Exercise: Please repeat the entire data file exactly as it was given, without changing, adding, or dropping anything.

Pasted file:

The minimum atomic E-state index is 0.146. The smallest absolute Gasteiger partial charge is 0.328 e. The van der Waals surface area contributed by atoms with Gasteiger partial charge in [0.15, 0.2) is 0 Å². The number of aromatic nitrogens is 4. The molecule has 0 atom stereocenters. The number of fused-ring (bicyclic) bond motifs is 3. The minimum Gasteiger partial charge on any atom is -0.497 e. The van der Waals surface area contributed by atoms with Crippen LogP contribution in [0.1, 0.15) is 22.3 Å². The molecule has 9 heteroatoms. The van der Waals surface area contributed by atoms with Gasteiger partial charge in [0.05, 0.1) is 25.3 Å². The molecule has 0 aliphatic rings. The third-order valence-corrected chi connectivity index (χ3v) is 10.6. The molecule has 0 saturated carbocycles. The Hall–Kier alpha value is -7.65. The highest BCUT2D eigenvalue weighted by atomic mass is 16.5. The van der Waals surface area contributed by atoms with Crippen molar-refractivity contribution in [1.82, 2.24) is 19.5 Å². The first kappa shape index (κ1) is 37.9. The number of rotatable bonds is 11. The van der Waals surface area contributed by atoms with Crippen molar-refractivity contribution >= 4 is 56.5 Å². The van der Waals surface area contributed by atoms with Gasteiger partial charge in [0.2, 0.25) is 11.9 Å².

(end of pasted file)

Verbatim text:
The minimum atomic E-state index is 0.146. The smallest absolute Gasteiger partial charge is 0.328 e. The van der Waals surface area contributed by atoms with Gasteiger partial charge in [0.15, 0.2) is 0 Å². The number of aromatic nitrogens is 4. The molecule has 0 atom stereocenters. The number of fused-ring (bicyclic) bond motifs is 3. The minimum Gasteiger partial charge on any atom is -0.497 e. The van der Waals surface area contributed by atoms with Crippen LogP contribution in [0.1, 0.15) is 22.3 Å². The molecule has 9 heteroatoms. The van der Waals surface area contributed by atoms with Gasteiger partial charge in [0.05, 0.1) is 25.3 Å². The molecule has 0 aliphatic rings. The third-order valence-corrected chi connectivity index (χ3v) is 10.6. The molecule has 0 saturated carbocycles. The Hall–Kier alpha value is -7.65. The highest BCUT2D eigenvalue weighted by atomic mass is 16.5. The van der Waals surface area contributed by atoms with Crippen molar-refractivity contribution in [1.82, 2.24) is 19.5 Å². The first kappa shape index (κ1) is 37.9. The number of rotatable bonds is 11. The van der Waals surface area contributed by atoms with Crippen molar-refractivity contribution >= 4 is 56.5 Å². The van der Waals surface area contributed by atoms with Gasteiger partial charge in [0.2, 0.25) is 11.9 Å².